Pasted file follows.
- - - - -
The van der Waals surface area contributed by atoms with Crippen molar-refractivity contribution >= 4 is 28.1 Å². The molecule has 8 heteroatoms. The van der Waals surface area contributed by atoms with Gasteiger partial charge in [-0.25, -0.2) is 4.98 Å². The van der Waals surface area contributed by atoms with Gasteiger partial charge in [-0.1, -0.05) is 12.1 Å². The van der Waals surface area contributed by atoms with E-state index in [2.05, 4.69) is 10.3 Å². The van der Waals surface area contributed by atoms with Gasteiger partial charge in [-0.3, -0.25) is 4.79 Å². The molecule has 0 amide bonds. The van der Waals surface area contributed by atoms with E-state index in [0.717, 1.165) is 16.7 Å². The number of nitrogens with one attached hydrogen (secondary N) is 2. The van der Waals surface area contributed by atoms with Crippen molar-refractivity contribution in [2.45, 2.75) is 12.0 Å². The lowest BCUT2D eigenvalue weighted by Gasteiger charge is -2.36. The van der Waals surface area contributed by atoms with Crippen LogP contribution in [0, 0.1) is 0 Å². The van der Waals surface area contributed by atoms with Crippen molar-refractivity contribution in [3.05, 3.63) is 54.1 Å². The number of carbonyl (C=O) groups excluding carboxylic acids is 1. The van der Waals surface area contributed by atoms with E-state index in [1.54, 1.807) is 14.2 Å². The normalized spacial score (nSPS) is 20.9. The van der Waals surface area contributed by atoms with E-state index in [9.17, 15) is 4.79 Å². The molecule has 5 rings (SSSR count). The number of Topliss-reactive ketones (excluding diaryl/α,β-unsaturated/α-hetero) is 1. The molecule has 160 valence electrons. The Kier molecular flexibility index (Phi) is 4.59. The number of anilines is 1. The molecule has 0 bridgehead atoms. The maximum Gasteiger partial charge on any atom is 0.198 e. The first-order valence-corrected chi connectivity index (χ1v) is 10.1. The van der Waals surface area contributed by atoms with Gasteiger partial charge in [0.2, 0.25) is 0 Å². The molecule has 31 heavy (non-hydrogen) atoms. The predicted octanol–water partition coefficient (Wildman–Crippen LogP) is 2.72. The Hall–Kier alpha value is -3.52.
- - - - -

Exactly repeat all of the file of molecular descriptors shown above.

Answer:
The van der Waals surface area contributed by atoms with Crippen molar-refractivity contribution >= 4 is 28.1 Å². The molecule has 8 heteroatoms. The van der Waals surface area contributed by atoms with Gasteiger partial charge in [-0.25, -0.2) is 4.98 Å². The van der Waals surface area contributed by atoms with Gasteiger partial charge in [-0.1, -0.05) is 12.1 Å². The van der Waals surface area contributed by atoms with E-state index in [2.05, 4.69) is 10.3 Å². The van der Waals surface area contributed by atoms with Gasteiger partial charge in [-0.3, -0.25) is 4.79 Å². The molecule has 0 amide bonds. The van der Waals surface area contributed by atoms with E-state index in [0.717, 1.165) is 16.7 Å². The number of nitrogens with one attached hydrogen (secondary N) is 2. The van der Waals surface area contributed by atoms with Crippen molar-refractivity contribution in [2.45, 2.75) is 12.0 Å². The lowest BCUT2D eigenvalue weighted by Gasteiger charge is -2.36. The van der Waals surface area contributed by atoms with Crippen LogP contribution in [0, 0.1) is 0 Å². The van der Waals surface area contributed by atoms with Crippen molar-refractivity contribution in [3.05, 3.63) is 54.1 Å². The number of carbonyl (C=O) groups excluding carboxylic acids is 1. The van der Waals surface area contributed by atoms with E-state index in [1.54, 1.807) is 14.2 Å². The normalized spacial score (nSPS) is 20.9. The van der Waals surface area contributed by atoms with E-state index in [9.17, 15) is 4.79 Å². The molecule has 5 rings (SSSR count). The number of Topliss-reactive ketones (excluding diaryl/α,β-unsaturated/α-hetero) is 1. The molecule has 160 valence electrons. The Kier molecular flexibility index (Phi) is 4.59. The number of anilines is 1. The molecule has 0 bridgehead atoms. The maximum Gasteiger partial charge on any atom is 0.198 e. The first-order valence-corrected chi connectivity index (χ1v) is 10.1. The van der Waals surface area contributed by atoms with Gasteiger partial charge in [0.2, 0.25) is 0 Å². The molecule has 31 heavy (non-hydrogen) atoms. The predicted octanol–water partition coefficient (Wildman–Crippen LogP) is 2.72. The Hall–Kier alpha value is -3.52.